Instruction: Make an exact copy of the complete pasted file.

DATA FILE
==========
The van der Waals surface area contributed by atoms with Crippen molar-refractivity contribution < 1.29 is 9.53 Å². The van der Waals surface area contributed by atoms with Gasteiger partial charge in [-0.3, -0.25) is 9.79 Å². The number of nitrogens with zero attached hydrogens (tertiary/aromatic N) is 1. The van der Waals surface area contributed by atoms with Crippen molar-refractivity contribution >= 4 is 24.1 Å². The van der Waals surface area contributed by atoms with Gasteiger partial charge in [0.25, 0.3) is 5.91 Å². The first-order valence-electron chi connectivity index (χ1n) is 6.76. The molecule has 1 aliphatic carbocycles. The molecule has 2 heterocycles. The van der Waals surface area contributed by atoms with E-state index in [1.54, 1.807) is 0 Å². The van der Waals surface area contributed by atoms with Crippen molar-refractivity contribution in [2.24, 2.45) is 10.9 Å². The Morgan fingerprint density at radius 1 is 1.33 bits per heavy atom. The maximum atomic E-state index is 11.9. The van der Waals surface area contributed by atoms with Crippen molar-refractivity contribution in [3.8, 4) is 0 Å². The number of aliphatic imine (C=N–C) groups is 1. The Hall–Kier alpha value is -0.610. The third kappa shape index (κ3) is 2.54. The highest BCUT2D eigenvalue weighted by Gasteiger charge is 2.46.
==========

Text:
The van der Waals surface area contributed by atoms with Crippen molar-refractivity contribution < 1.29 is 9.53 Å². The van der Waals surface area contributed by atoms with Gasteiger partial charge in [-0.3, -0.25) is 9.79 Å². The number of nitrogens with zero attached hydrogens (tertiary/aromatic N) is 1. The van der Waals surface area contributed by atoms with Crippen molar-refractivity contribution >= 4 is 24.1 Å². The van der Waals surface area contributed by atoms with Gasteiger partial charge in [0.25, 0.3) is 5.91 Å². The first-order valence-electron chi connectivity index (χ1n) is 6.76. The molecule has 1 aliphatic carbocycles. The molecule has 2 heterocycles. The van der Waals surface area contributed by atoms with E-state index in [1.54, 1.807) is 0 Å². The van der Waals surface area contributed by atoms with Crippen molar-refractivity contribution in [2.24, 2.45) is 10.9 Å². The Morgan fingerprint density at radius 1 is 1.33 bits per heavy atom. The maximum atomic E-state index is 11.9. The van der Waals surface area contributed by atoms with Crippen molar-refractivity contribution in [3.8, 4) is 0 Å². The number of aliphatic imine (C=N–C) groups is 1. The Hall–Kier alpha value is -0.610. The third kappa shape index (κ3) is 2.54. The highest BCUT2D eigenvalue weighted by Gasteiger charge is 2.46.